Kansas to Criminalize Complaints Against Cops
- uploaded: Mar 26, 2014
- Hits: 116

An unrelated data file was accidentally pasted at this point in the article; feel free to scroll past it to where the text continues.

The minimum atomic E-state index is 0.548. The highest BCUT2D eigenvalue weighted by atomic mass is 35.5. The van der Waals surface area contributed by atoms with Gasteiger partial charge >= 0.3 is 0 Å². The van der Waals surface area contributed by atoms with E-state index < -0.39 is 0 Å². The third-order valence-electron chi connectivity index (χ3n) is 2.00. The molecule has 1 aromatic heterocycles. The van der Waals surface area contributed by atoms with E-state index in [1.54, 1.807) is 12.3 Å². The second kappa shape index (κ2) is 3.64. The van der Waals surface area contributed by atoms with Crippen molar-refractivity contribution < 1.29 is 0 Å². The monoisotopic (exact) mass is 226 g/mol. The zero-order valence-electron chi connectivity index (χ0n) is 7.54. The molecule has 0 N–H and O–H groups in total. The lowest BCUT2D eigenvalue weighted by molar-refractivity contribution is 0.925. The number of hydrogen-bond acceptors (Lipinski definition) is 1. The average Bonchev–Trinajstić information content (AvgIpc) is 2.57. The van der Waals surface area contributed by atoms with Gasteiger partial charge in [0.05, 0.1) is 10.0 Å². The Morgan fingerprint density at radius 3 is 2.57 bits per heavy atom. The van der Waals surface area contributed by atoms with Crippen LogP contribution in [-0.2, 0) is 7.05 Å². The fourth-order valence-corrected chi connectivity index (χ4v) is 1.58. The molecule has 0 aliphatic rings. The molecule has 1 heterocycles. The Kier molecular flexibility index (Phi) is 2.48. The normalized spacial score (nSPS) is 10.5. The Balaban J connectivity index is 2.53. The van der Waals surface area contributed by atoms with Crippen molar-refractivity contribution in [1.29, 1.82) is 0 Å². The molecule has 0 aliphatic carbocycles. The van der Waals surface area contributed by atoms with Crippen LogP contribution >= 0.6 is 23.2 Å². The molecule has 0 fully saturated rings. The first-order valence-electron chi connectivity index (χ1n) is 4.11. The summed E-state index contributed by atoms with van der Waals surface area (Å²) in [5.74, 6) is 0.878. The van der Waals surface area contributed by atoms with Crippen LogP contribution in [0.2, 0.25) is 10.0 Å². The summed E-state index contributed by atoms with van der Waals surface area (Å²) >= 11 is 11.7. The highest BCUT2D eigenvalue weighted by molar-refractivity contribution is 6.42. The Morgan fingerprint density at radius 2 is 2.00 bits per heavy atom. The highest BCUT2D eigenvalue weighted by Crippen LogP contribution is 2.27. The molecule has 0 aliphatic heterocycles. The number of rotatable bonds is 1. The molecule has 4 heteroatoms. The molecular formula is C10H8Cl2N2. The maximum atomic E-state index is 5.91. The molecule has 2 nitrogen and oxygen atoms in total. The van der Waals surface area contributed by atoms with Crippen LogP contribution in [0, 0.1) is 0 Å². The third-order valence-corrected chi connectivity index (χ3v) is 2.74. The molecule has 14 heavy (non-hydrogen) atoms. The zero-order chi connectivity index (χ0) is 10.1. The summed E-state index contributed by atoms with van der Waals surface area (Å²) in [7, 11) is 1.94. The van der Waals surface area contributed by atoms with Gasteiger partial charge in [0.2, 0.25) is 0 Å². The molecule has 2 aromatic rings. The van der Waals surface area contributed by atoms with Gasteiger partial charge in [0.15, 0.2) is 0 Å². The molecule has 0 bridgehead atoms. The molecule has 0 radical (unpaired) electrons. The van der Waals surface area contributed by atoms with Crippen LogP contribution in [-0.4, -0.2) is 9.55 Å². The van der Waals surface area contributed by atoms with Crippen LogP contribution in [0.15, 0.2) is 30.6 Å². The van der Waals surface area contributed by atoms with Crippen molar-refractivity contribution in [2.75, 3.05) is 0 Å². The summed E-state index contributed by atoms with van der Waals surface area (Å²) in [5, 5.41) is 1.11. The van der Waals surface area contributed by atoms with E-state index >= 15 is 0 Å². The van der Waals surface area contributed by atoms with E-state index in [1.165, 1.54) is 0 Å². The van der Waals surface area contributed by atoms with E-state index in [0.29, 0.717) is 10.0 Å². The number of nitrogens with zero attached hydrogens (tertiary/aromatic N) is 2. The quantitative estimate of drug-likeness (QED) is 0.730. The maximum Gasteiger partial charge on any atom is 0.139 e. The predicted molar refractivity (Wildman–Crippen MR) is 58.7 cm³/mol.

House Bill 2698 in the Kansas State legislature has run cold, but if enacted, it would deal a serious blow to anyone who has a complaint against cops. The bill would remove the option to complain anonymously, allow the cop in question to see the evidence against him or her before investigation, prevent the FBI or other agencies from looking into complaints the cops deemed fraudulent, and perhaps worst of all, criminalize the filing of a complaint that is dismissed by cops. The Resident discusses this whole ball of crazy. Read Complete article Below from the Washington Post here: could make it a felony to report unfounded allegations of police abuseA pretty awful new bill (PDF) in the Kansas legislature would require anyone filing a complaint against a police officer to swear an affidavit before the complaint will be investigated. If any portion of the complaint is later shown to be false, the complainant could then be prosecuted for 's bad enough. But the bill also has a couple other troubling provisions. First, it lets officers who are the subject of complaints avoid answering questions until they're given the complaint with all documenting evidence in its entirety. No respectable police detective would conduct an investigation this way. Any police interrogator will tell you that you never let a suspect know everything you know about the allegations against him. A good cop will have a true story that exonerates him, regardless of what's stated in the complaint or how the complaint is revealed to him. A bad cop who is given the entire complaint can construct a narrative informed by everything the investigators know, safe in the knowledge that there is no additional information that could later contradict , the bill would prohibit any police agency from investigating a complaint against an officer if another police agency has already found the complaint to be without merit. In practical terms, that means a sheriff's department or the state police couldn't investigate the possibility that a city or town police department was covering up misconduct. It doesn't happen often, but on a few occasions that sort of investigation has exposed corruption and patterns of misconduct. (This case from Kansas City is instructive, though it occurred on the Missouri side of the border.) Once an officer's own police agency clears him of wrongdoing, he's home Use/Source: RT America The ResidentThe video posted on this channel is a part of a larger TR America video. The remainder of the video had no bearing and was shortened.